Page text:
The July/August issue of THE ATLANTIC contains a very disturbing article, "The Brain On Trial," by David Eagleman. It makes the argument (the topic of one of my panels at Worldcon, by coincidence) against free will -- or at least against totally free will. Eagleman cites a number of legal cases and scientific studies in which brain conditions prompted out-of-character violent actions.
The most upsetting of these is Charles Whitman, who in 1966 climbed the University of Texas bell tower and shot 45 people. The night before he had murdered his wife and his mother. He had written in his diary:
"I have been a victim of many unusual and irrational thoughts....It was after much thought that I decided to kill my wife, Kathy, tonight...I love her dearly and she has been as fine a wife to me as any man could ever hope to have. I cannot rationally pinpoint any specific reason for doing this."
Whitman's suicide note requested that his brain be autopsied, because he thought something might have changed in it. Doctors found a glioblastoma compressing a third of the amygdala, the brain center associated with fear and aggression.
Eagleman goes on to explore the philosophic and legal ramification of brain tumors and brain chemistry: Can we be held morally and/or legally responsible for our actions if they are prompted by our biology? Does such a thing as "good character" exist, or it is the product of lucky brain conditions that conform to societal norms? On a practical level, what can be done -- or should be done -- with regard to punishment and/or rehabilitation of those in such circumstances?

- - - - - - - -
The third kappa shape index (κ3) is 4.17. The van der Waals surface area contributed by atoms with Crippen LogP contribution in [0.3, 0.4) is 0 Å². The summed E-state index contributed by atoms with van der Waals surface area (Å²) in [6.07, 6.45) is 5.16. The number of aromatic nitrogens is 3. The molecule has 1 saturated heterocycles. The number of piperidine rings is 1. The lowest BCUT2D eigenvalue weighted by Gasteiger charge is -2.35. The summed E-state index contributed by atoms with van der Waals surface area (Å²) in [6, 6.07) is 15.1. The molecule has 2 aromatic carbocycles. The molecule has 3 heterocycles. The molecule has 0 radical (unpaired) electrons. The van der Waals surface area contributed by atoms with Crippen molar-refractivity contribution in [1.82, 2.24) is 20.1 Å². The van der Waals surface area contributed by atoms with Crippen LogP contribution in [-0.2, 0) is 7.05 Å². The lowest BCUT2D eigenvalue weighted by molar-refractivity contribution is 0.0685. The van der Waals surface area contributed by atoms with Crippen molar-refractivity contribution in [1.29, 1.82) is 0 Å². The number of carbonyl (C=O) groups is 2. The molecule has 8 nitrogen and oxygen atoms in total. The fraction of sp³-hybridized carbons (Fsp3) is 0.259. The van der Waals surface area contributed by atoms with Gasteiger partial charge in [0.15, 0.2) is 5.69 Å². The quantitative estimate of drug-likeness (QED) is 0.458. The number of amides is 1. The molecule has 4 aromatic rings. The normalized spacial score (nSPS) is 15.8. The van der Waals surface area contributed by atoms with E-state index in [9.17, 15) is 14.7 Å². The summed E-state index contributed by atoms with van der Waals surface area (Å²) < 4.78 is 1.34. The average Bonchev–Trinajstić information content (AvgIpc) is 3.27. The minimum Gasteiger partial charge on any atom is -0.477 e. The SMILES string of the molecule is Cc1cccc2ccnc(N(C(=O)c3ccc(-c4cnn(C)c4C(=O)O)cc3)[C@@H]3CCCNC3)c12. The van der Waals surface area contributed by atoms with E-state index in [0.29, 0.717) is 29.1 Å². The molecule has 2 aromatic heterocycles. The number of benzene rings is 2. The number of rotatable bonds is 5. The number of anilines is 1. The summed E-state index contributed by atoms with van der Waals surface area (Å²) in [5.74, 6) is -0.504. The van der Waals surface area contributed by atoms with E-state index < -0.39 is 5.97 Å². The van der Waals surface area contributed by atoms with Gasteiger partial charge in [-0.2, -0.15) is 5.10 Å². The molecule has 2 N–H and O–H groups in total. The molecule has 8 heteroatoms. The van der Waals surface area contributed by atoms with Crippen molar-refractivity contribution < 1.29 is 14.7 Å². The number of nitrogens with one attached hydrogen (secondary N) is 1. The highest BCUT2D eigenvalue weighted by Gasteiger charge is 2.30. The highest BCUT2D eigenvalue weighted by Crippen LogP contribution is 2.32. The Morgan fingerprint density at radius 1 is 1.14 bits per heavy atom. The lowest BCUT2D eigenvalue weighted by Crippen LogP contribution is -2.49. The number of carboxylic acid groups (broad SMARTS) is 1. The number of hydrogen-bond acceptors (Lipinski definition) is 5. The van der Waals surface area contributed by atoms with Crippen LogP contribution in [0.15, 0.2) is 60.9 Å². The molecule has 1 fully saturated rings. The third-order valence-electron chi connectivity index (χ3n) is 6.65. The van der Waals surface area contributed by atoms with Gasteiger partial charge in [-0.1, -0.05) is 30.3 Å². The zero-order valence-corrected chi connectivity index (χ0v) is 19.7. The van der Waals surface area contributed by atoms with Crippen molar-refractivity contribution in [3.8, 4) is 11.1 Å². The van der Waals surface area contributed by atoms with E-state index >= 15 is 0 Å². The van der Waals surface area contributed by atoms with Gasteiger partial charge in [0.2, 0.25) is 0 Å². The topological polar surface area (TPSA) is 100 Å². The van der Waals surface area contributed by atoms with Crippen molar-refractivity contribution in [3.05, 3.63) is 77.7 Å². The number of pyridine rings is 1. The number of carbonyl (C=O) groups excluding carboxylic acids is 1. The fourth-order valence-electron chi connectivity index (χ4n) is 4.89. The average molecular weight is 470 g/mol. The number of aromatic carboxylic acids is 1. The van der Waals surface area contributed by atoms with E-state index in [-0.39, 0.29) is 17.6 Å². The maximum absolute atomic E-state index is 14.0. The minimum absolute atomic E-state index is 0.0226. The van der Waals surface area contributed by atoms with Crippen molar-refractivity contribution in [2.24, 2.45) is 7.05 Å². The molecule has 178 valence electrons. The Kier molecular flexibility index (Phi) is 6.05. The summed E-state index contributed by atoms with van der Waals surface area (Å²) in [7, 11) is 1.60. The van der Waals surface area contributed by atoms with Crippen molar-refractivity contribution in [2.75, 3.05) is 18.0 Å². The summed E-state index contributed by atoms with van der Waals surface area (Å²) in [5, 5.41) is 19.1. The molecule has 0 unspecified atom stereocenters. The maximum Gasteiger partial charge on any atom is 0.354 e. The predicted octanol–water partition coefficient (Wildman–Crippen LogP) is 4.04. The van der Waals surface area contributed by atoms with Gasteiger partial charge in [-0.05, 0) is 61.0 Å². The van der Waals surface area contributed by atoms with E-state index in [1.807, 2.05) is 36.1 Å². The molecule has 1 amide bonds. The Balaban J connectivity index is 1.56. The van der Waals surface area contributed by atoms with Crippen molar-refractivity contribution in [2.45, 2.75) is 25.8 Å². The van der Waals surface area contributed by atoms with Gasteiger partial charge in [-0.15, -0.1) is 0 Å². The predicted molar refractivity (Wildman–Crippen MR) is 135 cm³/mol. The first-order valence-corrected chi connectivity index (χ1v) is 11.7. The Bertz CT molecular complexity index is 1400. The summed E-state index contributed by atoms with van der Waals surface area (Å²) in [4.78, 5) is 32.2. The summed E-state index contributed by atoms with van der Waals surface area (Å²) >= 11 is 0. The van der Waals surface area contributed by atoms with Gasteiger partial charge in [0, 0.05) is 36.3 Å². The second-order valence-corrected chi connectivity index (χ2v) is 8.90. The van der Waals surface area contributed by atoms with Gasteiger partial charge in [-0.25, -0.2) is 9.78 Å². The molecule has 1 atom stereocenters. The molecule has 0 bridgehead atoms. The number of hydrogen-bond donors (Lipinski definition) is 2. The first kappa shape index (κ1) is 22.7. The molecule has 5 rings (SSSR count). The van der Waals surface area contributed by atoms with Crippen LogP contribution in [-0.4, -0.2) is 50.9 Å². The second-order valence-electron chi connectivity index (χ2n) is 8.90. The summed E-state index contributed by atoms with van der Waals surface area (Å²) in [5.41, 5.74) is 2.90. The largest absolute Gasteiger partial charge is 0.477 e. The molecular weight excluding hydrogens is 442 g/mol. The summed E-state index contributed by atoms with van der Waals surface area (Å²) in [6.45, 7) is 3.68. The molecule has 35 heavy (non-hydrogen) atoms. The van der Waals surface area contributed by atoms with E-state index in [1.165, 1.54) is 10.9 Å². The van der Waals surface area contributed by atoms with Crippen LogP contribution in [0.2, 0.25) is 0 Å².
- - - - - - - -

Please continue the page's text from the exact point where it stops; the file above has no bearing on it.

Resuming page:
There are no easy answers to any of this. Personally, I think Eagleman's answers are a bit too easy -- he pretty much erases the concepts of free will and character. But the article offers fascinating, if troubling, information, and raises questions touching the very foundation of what it means to be human. A highly recommended read -- even if you hate it.